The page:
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KNIGHTS ARE TOO UNDERVALUED


  • 2 years ago · Quote · #1

    VULPES_VULPES

    Indeed, they are. I've come across much too many situations where even a fool could accumulate positional and tactical advantages just by sacrificing a knight for a pawn or two. 

    Anyone can be happy to offer a knight for the opponent's exposed king or a passed pawn. The dominating reason is that knights are the second-lowest piece by value (in my opinion, anyways) -- sometimes equal to a bishop, whilst other times as worthless as a backwards pawn, which is what makes it okay to sacrifice.

    In summary, nobody would mind losing a knight, because it can be easily compensated by a positional advantage most of the time. That's what makes the knight a nuisence on the board.

    Any thoughts?

  • 2 years ago · Quote · #2

    Yellowbone

    Q - 9, N - 7, R - 5, B - 3, P - 1

  • 2 years ago · Quote · #3

    TeraHammer

    Your topic title does not make sense. You say that knights are undervalued, but then you only say they are good for sacrifices? If I were a knight, I would be grossly insulted.

    Hop hop hop royal fork hop hop hop win.

    Their strenght in attacking both squares (as opposed to bishops) makes them very tricky. To be honest, in blitz I would prefer knights over bishops. Not because they can be sacrificed like any other piece, but because of their instrinsic powers.

  • 2 years ago · Quote · #4

    VULPES_VULPES

    TeraHammer wrote:

    Your topic title does not make sense. You say that knights are undervalued, but then you only say they are good for sacrifices? If I were a knight, I would be grossly insulted.

    Hop hop hop royal fork hop hop hop win.

    Their strenght in attacking both squares (as opposed to bishops) makes them very tricky. To be honest, in blitz I would prefer knights over bishops. Not because they can be sacrificed like any other piece, but because of their instrinsic powers.

    I'm just saying that people often sacrifice knights like they were pawns to initiate an attack (which does contribute to some of my losses).

    That's how I play with knights: as decoys or suicide bombers. I don't regard it as being a good attacking piece because of its short range. It depends on the position, though. Most of the time, I find knights worthless.

    Also, perhaps I should rename the topic title so it suits the topic at hand better. 

  • 2 years ago · Quote · #5

    VULPES_VULPES

    The point is that knights are, in most cases, weak. 

  • 2 years ago · Quote · #6

    VULPES_VULPES

    Maybe the new topic title should be:

    KNIGHTS SHOULD BE UNDERVALUED

  • 2 years ago · Quote · #7

    Yellowbone

    Q - 9, R - 5, B - 3, N - 1, P - 1

  • 2 years ago · Quote · #8

    VULPES_VULPES

    Maybe reduce the value from 3 to 2.5 or 2. Thereabouts.

    It's still better than a pawn.

  • 2 years ago · Quote · #9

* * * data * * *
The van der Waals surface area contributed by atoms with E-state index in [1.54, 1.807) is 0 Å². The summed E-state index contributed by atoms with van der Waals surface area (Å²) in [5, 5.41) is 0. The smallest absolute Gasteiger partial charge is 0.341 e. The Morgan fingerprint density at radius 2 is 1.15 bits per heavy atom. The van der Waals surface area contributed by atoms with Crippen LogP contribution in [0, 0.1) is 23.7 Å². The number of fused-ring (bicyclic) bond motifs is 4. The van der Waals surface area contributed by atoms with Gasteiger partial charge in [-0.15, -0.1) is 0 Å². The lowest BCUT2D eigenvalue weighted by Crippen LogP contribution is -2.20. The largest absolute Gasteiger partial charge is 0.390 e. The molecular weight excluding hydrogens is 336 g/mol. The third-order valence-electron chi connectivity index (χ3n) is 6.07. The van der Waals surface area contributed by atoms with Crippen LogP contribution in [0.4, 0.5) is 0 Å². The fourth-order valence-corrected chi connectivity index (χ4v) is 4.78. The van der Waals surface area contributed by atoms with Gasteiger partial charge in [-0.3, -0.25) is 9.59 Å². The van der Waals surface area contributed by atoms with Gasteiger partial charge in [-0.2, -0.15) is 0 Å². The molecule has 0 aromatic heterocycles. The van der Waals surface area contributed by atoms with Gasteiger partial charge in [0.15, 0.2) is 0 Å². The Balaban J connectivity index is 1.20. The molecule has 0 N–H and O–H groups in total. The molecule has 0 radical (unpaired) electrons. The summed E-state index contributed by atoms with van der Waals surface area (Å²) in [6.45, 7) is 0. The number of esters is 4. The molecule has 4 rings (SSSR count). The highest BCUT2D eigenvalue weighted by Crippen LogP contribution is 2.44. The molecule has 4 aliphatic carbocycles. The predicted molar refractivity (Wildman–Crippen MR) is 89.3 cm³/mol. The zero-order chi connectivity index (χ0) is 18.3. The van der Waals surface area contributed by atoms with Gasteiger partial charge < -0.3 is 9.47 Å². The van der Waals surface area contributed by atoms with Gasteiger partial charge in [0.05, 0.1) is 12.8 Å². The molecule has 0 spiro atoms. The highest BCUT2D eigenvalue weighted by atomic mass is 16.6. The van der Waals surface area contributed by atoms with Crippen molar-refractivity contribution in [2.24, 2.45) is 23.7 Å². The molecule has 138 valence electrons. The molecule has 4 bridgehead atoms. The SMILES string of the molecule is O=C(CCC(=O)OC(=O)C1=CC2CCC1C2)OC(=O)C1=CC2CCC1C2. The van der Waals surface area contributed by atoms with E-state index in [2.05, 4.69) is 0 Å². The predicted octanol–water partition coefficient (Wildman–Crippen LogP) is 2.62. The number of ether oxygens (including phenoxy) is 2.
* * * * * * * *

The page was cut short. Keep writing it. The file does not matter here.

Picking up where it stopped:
VULPES_VULPES

    snakesbelly wrote:

    Facepalms have the same problem ,they are often very undervalued yet they are so handy in some situations...Q 9 FP 8 R5 B3 N3 P1

    Wha~?

  • 2 years ago · Quote · #10

    tankrandall

    Knights range in value from 6 to 1 in any given possition IMO.

  • 2 years ago · Quote · #11

    browni3141

    Knights are great attacking pieces, and most positional 'sacrifices' by non masters I see are just blunders.

  • 2 years ago · Quote · #13

    Yellowbone

    Ok, sweet.  I feel like we really solved that ####.

  • 2 years ago · Quote · #14

    guesso

    Those knight sacrifices on f7 are generally unsound

  • 2 years ago · Quote · #15

    VULPES_VULPES

    pfren wrote:

    The actual title of the topic should rather be "when the OP is high on something evil".

    Excuse me, but your reasoning is totally ridiculous.

    Those reasons are perfectly valid.

    I just don't find knights as good as people claim it to be. I'm a bishop person, because open positions occur much more frequently than closed positions. In fact, I think knights are poor endgame pieces, as bishops dominate the open board with their long range. In addition, a bishop alone can trap a knight. 

    I find a bishop to be a positional piece, whilst a knight is a tactical piece. Considering those descriptions, I would almost always select bishops over knights in the opening and the endgame, because the bishop's long range easily contributes to kingside attacks, pawn massacres, and deadly pins and skewers.

    Replace the bishop with a knight, and your middlegame and endgame play would be significantly more difficult (in most situations).

    I just want people to acknowledge my reasons why I see knights as being on par in value with pawns.

  • 2 years ago · Quote · #16

    Yellowbone

    I hereby acknowledge your reasons.

  • 2 years ago · Quote · #17

    Yellowbone

    Why you gotta rain on my acknowledgement?

  • 2 years ago · Quote · #18

    champ_weller

    I am sorry but that is kind of silly to say something about a very amazing minor piece being a knight up is almost always a huge deal because the work well with almost every piece not only can the defend well but they attack well knights are key for tactical players along with positional players

  • 2 years ago · Quote · #19

    guesso

    Well the bishop vs knight problem is solved. One less chapter for strategy books.

  • 2 years ago · Quote · #20

    Gamer2O12

    Dude i could write you a million reasons why your reasoning is absurd. Give me 2 knights, 6 pawns a rook and a queen and i will win your 6p, 2B, 1Q, 1R easy, just because you wont understand what to do:) Even your material is slighty stronger...

    If you want one of the million reasons - knights can go back, pawns cant. And knight value is from 3 to 2.6 depending on a master who analizes. Theres a lot of books about it... Also for my knights ppl sacrifice rooks...:)


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